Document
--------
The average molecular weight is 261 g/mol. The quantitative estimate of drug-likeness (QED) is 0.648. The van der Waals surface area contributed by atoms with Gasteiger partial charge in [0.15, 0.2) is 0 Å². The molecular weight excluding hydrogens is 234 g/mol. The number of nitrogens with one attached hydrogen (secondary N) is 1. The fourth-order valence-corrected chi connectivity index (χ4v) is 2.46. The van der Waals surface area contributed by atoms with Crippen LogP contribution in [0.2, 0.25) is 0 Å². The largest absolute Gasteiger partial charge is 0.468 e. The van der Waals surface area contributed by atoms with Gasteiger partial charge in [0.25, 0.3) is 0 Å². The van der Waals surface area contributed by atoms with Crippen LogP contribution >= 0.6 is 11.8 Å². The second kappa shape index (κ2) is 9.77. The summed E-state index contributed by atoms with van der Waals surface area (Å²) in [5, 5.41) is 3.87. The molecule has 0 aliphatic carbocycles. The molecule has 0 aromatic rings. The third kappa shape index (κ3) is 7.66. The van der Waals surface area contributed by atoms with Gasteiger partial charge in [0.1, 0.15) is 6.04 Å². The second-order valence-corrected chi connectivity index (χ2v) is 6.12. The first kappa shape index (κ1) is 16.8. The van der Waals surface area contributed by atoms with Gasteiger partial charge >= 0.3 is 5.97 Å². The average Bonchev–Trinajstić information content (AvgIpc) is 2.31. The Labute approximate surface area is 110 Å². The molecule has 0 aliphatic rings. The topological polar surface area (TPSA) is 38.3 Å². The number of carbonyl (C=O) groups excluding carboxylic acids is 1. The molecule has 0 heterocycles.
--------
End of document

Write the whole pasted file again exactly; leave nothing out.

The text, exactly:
The average molecular weight is 261 g/mol. The quantitative estimate of drug-likeness (QED) is 0.648. The van der Waals surface area contributed by atoms with Gasteiger partial charge in [0.15, 0.2) is 0 Å². The molecular weight excluding hydrogens is 234 g/mol. The number of nitrogens with one attached hydrogen (secondary N) is 1. The fourth-order valence-corrected chi connectivity index (χ4v) is 2.46. The van der Waals surface area contributed by atoms with Crippen LogP contribution in [0.2, 0.25) is 0 Å². The largest absolute Gasteiger partial charge is 0.468 e. The van der Waals surface area contributed by atoms with Gasteiger partial charge in [0.25, 0.3) is 0 Å². The van der Waals surface area contributed by atoms with Crippen LogP contribution >= 0.6 is 11.8 Å². The second kappa shape index (κ2) is 9.77. The summed E-state index contributed by atoms with van der Waals surface area (Å²) in [5, 5.41) is 3.87. The molecule has 0 aliphatic carbocycles. The molecule has 0 aromatic rings. The third kappa shape index (κ3) is 7.66. The van der Waals surface area contributed by atoms with Gasteiger partial charge in [0.1, 0.15) is 6.04 Å². The second-order valence-corrected chi connectivity index (χ2v) is 6.12. The first kappa shape index (κ1) is 16.8. The van der Waals surface area contributed by atoms with Gasteiger partial charge >= 0.3 is 5.97 Å². The average Bonchev–Trinajstić information content (AvgIpc) is 2.31. The Labute approximate surface area is 110 Å². The molecule has 0 aliphatic rings. The topological polar surface area (TPSA) is 38.3 Å². The number of carbonyl (C=O) groups excluding carboxylic acids is 1. The molecule has 0 heterocycles.